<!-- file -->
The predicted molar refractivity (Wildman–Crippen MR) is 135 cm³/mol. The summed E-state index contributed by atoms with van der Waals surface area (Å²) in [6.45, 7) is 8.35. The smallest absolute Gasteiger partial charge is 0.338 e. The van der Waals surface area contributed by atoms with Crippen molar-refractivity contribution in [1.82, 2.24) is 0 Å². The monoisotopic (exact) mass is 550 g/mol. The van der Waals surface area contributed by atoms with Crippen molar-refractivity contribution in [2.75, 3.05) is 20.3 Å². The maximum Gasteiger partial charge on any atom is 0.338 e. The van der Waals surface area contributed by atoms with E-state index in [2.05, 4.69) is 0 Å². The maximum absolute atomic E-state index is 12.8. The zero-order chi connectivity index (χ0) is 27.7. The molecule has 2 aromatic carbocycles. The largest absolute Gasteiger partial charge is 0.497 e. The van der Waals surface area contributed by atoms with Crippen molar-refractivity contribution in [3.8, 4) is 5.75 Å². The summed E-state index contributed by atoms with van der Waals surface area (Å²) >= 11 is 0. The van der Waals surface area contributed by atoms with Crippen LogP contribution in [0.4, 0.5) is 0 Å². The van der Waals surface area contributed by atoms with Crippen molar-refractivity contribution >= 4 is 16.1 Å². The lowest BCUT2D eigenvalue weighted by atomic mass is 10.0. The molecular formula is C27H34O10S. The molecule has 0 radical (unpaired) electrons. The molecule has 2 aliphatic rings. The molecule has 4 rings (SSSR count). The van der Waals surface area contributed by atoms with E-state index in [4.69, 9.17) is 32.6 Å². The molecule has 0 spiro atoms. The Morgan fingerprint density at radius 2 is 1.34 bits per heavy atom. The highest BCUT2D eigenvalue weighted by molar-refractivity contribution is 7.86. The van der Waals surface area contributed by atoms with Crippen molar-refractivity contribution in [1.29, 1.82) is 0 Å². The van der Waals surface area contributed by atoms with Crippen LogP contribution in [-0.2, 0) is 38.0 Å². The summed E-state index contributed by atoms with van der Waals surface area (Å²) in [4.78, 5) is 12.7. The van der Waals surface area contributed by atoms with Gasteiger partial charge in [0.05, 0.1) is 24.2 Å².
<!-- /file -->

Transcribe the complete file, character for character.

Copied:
The predicted molar refractivity (Wildman–Crippen MR) is 135 cm³/mol. The summed E-state index contributed by atoms with van der Waals surface area (Å²) in [6.45, 7) is 8.35. The smallest absolute Gasteiger partial charge is 0.338 e. The van der Waals surface area contributed by atoms with Crippen molar-refractivity contribution in [1.82, 2.24) is 0 Å². The monoisotopic (exact) mass is 550 g/mol. The van der Waals surface area contributed by atoms with Crippen molar-refractivity contribution in [2.75, 3.05) is 20.3 Å². The maximum Gasteiger partial charge on any atom is 0.338 e. The van der Waals surface area contributed by atoms with E-state index in [2.05, 4.69) is 0 Å². The maximum absolute atomic E-state index is 12.8. The zero-order chi connectivity index (χ0) is 27.7. The molecule has 2 aromatic carbocycles. The largest absolute Gasteiger partial charge is 0.497 e. The van der Waals surface area contributed by atoms with Crippen molar-refractivity contribution in [3.8, 4) is 5.75 Å². The summed E-state index contributed by atoms with van der Waals surface area (Å²) >= 11 is 0. The van der Waals surface area contributed by atoms with Crippen LogP contribution in [0.4, 0.5) is 0 Å². The van der Waals surface area contributed by atoms with Crippen molar-refractivity contribution >= 4 is 16.1 Å². The lowest BCUT2D eigenvalue weighted by atomic mass is 10.0. The molecular formula is C27H34O10S. The molecule has 0 radical (unpaired) electrons. The molecule has 2 aliphatic rings. The molecule has 4 rings (SSSR count). The van der Waals surface area contributed by atoms with E-state index in [4.69, 9.17) is 32.6 Å². The molecule has 0 spiro atoms. The Morgan fingerprint density at radius 2 is 1.34 bits per heavy atom. The highest BCUT2D eigenvalue weighted by molar-refractivity contribution is 7.86. The van der Waals surface area contributed by atoms with Crippen molar-refractivity contribution in [1.29, 1.82) is 0 Å². The van der Waals surface area contributed by atoms with Crippen LogP contribution in [-0.2, 0) is 38.0 Å². The summed E-state index contributed by atoms with van der Waals surface area (Å²) in [4.78, 5) is 12.7. The van der Waals surface area contributed by atoms with Gasteiger partial charge in [0.05, 0.1) is 24.2 Å².